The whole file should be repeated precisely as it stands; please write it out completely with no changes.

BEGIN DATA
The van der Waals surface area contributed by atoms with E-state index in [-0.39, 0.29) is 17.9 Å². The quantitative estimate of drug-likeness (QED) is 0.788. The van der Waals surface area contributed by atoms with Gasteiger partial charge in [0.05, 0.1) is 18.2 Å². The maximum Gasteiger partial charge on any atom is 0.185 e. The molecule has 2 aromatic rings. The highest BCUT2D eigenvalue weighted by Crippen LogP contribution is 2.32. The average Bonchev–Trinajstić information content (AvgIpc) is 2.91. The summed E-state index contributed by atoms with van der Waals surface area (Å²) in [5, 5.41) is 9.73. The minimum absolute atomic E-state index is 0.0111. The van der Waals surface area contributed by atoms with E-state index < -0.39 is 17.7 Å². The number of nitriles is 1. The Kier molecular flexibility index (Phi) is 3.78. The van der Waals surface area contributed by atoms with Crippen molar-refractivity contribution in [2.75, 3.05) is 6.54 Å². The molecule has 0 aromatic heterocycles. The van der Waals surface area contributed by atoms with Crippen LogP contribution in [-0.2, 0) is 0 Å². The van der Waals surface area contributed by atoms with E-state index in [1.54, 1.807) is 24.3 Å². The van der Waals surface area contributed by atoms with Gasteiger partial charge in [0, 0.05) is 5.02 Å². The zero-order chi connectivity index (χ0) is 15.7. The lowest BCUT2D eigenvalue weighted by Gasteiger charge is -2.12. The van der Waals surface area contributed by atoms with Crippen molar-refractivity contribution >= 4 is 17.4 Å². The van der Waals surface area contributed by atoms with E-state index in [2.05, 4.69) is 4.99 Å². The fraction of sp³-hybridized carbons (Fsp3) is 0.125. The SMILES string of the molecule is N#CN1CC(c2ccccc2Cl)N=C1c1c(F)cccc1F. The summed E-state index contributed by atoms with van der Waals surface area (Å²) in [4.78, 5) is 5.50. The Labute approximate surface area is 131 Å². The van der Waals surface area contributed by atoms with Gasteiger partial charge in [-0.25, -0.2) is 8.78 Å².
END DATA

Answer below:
The van der Waals surface area contributed by atoms with E-state index in [-0.39, 0.29) is 17.9 Å². The quantitative estimate of drug-likeness (QED) is 0.788. The van der Waals surface area contributed by atoms with Gasteiger partial charge in [0.05, 0.1) is 18.2 Å². The maximum Gasteiger partial charge on any atom is 0.185 e. The molecule has 2 aromatic rings. The highest BCUT2D eigenvalue weighted by Crippen LogP contribution is 2.32. The average Bonchev–Trinajstić information content (AvgIpc) is 2.91. The summed E-state index contributed by atoms with van der Waals surface area (Å²) in [5, 5.41) is 9.73. The minimum absolute atomic E-state index is 0.0111. The van der Waals surface area contributed by atoms with E-state index < -0.39 is 17.7 Å². The number of nitriles is 1. The Kier molecular flexibility index (Phi) is 3.78. The van der Waals surface area contributed by atoms with Crippen molar-refractivity contribution in [2.75, 3.05) is 6.54 Å². The molecule has 0 aromatic heterocycles. The van der Waals surface area contributed by atoms with Crippen LogP contribution in [-0.2, 0) is 0 Å². The van der Waals surface area contributed by atoms with E-state index in [1.54, 1.807) is 24.3 Å². The van der Waals surface area contributed by atoms with Gasteiger partial charge in [0, 0.05) is 5.02 Å². The zero-order chi connectivity index (χ0) is 15.7. The lowest BCUT2D eigenvalue weighted by Gasteiger charge is -2.12. The van der Waals surface area contributed by atoms with Crippen molar-refractivity contribution >= 4 is 17.4 Å². The van der Waals surface area contributed by atoms with E-state index in [2.05, 4.69) is 4.99 Å². The fraction of sp³-hybridized carbons (Fsp3) is 0.125. The SMILES string of the molecule is N#CN1CC(c2ccccc2Cl)N=C1c1c(F)cccc1F. The summed E-state index contributed by atoms with van der Waals surface area (Å²) in [4.78, 5) is 5.50. The Labute approximate surface area is 131 Å². The van der Waals surface area contributed by atoms with Gasteiger partial charge in [-0.25, -0.2) is 8.78 Å².